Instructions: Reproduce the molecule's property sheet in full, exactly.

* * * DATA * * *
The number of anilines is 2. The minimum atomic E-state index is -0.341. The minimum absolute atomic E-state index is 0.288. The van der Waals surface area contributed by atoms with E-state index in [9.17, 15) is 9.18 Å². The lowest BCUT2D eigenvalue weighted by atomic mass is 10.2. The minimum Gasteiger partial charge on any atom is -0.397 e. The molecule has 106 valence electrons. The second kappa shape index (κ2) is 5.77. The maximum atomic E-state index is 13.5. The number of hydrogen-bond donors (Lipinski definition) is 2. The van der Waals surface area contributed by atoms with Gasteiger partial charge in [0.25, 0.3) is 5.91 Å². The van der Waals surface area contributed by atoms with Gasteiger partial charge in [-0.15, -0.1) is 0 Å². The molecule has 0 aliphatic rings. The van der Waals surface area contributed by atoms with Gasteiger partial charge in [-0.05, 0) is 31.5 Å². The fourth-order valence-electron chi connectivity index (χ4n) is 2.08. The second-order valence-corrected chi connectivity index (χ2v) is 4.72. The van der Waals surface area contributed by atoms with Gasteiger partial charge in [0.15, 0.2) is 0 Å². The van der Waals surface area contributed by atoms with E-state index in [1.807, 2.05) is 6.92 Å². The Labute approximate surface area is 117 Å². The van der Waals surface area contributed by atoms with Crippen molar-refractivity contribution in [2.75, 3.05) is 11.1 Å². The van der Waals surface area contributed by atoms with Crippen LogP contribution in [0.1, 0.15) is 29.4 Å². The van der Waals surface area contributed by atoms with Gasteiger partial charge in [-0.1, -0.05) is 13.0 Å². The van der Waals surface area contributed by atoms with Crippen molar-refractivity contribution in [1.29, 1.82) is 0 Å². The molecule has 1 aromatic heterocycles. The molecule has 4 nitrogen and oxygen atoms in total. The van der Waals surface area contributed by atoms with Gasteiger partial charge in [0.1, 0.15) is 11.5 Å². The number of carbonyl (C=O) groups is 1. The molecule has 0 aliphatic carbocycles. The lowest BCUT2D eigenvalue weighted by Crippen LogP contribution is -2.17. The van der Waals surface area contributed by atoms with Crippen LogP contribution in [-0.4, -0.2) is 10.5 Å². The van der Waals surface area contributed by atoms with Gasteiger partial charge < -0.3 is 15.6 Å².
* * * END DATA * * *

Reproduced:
The number of anilines is 2. The minimum atomic E-state index is -0.341. The minimum absolute atomic E-state index is 0.288. The van der Waals surface area contributed by atoms with E-state index in [9.17, 15) is 9.18 Å². The lowest BCUT2D eigenvalue weighted by atomic mass is 10.2. The minimum Gasteiger partial charge on any atom is -0.397 e. The molecule has 106 valence electrons. The second kappa shape index (κ2) is 5.77. The maximum atomic E-state index is 13.5. The number of hydrogen-bond donors (Lipinski definition) is 2. The van der Waals surface area contributed by atoms with Gasteiger partial charge in [0.25, 0.3) is 5.91 Å². The van der Waals surface area contributed by atoms with Gasteiger partial charge in [-0.15, -0.1) is 0 Å². The molecule has 0 aliphatic rings. The van der Waals surface area contributed by atoms with Gasteiger partial charge in [-0.05, 0) is 31.5 Å². The fourth-order valence-electron chi connectivity index (χ4n) is 2.08. The second-order valence-corrected chi connectivity index (χ2v) is 4.72. The van der Waals surface area contributed by atoms with Gasteiger partial charge in [0.15, 0.2) is 0 Å². The van der Waals surface area contributed by atoms with E-state index in [1.807, 2.05) is 6.92 Å². The Labute approximate surface area is 117 Å². The van der Waals surface area contributed by atoms with Crippen molar-refractivity contribution in [2.75, 3.05) is 11.1 Å². The van der Waals surface area contributed by atoms with Crippen LogP contribution in [0.1, 0.15) is 29.4 Å². The van der Waals surface area contributed by atoms with Gasteiger partial charge in [-0.1, -0.05) is 13.0 Å². The van der Waals surface area contributed by atoms with Crippen molar-refractivity contribution in [1.29, 1.82) is 0 Å². The molecule has 1 aromatic heterocycles. The molecule has 4 nitrogen and oxygen atoms in total. The van der Waals surface area contributed by atoms with Gasteiger partial charge in [0.1, 0.15) is 11.5 Å². The number of carbonyl (C=O) groups is 1. The molecule has 0 aliphatic carbocycles. The lowest BCUT2D eigenvalue weighted by Crippen LogP contribution is -2.17. The van der Waals surface area contributed by atoms with Crippen LogP contribution in [-0.4, -0.2) is 10.5 Å². The van der Waals surface area contributed by atoms with Gasteiger partial charge < -0.3 is 15.6 Å².